The MRB is a key fundamental constant according to Crandall -- http://marvinrayburns.com/UniversalTOC25.pdf
. It is also a Google Scholar subject -- https://scholar.google.com/scholar?q=%22MRB+constant%22
Why is mathematica not attracting crowd
Why is mathematica not attracting crowd
There's an interesting article related to this in a recent issue of The Atlantic magazine. It's about the future of the scientific paper (as a medium) and then compares the approaches to this taken by the teams responsible for developing Mathematica and Jupyter notebooks. In other words, it's much more a discussion of two cultures (cathedral vs. bazaar is called out) than of two products and their respective features sets.
Thank you. As to the "interesting article", I think Mathematica 4.0's hard copy book "nailed it". If only they didn't allow WR employees to alter MM to cause sci papers to "stop working" is all I'd add (which the book indicated was/is a goal).
Mathematica can be used to write "real software" not just "showing something on paper" ... "clang" is not better than mathematica. But I omit a discussion why.
I did read some of the MRB posts. But frankly I do not know what the value is of finding it (is it like finding a new prime number? why find it?)
I learned only after writing that Mathematica has "built-in chat".
I'm unsure if these projects, that get several or tens of contributors aren't run by colleges.
Here's what motivated my post. Mathematica does not show AgNO3 but does show HNO3 (noting: as organic chem chart - which does NOT show actual attachment per say - in this case H is shown bonded to O instead of N). However pubchem (which somebody said mm used as data source) does show Ag - but not where bonded. https://pubchem.ncbi.nlm.nih.gov/#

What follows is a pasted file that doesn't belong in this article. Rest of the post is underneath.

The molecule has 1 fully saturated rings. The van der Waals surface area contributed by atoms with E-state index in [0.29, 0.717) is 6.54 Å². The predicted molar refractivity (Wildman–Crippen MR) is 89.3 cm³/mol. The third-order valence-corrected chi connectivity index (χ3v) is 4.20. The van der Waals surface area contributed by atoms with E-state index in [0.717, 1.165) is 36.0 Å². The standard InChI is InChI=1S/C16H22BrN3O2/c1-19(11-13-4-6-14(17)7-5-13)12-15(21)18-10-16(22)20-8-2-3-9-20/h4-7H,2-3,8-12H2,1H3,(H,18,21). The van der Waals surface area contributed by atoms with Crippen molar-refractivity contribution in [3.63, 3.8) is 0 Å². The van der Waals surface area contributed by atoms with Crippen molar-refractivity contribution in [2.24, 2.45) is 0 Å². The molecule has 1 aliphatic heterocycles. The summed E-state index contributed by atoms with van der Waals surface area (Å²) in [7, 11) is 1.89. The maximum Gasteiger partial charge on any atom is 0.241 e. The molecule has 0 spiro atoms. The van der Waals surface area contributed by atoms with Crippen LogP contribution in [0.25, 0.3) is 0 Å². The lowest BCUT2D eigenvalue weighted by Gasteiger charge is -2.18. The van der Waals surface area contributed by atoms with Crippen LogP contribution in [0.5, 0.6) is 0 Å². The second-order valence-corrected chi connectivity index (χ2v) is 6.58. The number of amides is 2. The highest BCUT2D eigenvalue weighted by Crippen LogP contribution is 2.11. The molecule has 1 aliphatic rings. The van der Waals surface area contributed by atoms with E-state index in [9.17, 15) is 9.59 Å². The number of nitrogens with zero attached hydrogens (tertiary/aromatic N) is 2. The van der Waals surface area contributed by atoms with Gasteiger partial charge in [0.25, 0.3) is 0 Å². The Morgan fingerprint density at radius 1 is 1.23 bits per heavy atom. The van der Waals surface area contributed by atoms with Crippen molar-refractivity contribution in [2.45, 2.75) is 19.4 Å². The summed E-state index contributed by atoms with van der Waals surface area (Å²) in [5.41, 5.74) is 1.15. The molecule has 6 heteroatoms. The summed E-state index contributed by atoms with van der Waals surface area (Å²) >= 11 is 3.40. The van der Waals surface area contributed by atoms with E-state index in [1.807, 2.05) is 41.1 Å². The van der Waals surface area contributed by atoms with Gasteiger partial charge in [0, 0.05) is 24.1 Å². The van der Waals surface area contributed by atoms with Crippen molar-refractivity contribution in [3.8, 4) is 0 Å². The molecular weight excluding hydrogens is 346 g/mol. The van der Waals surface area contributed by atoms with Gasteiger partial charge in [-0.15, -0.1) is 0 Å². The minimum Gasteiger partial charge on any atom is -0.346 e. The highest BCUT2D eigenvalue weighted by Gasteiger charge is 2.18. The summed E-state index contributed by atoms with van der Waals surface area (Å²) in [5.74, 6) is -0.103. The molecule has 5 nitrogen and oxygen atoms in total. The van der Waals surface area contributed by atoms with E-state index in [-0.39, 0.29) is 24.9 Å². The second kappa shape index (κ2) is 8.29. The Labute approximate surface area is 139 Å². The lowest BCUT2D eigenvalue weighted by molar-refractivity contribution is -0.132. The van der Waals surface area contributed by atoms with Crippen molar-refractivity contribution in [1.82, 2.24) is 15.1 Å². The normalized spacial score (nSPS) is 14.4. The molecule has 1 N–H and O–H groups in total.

Next consider http://www.biomolecular-modeling.com/Abalone/abalone-ii.html or https://www.cp2k.org/features.
They are "funded somehow" and perhaps contributors are not paid: YET THE GROW significantly (note they are not necessarily good alternatives to non-free software doing much the same: but may be better - it may depend on funding).
Chemistry (a huge list of free softwares) is only one example of growth of "huge" projects in 2nd level "non-science" languages (based on C/clang libs or began with free software and built on top).
But it's FAR FAR more than just chemistry. Any direction you look some (college or funded individual) has made huge progress in a free language (electrical sims, chem sims, geographic syms, building model sims, etc). But these are LIMITED: they don't interoperate and don't collaborate, and are impossible to expand or work with like Mathematica.
Meanwhile Mathematica does have "chat" and remote kernel connect. these really are "collaboration" (which professions building design software has). But it's not "PRESENTED" as it: you'd have to put 2+2 together to realize you can collaborate and use it that way :) And there are no (grants?) for people who develop these projects (we assume one person is funded, the rest are encouraged to contribute but don't share in the glory).
YET PROGRESS IS PROGRESS. politics aside. What can Mathematica do to encourage the same growth we see for "large projects" (rather than small CDF)?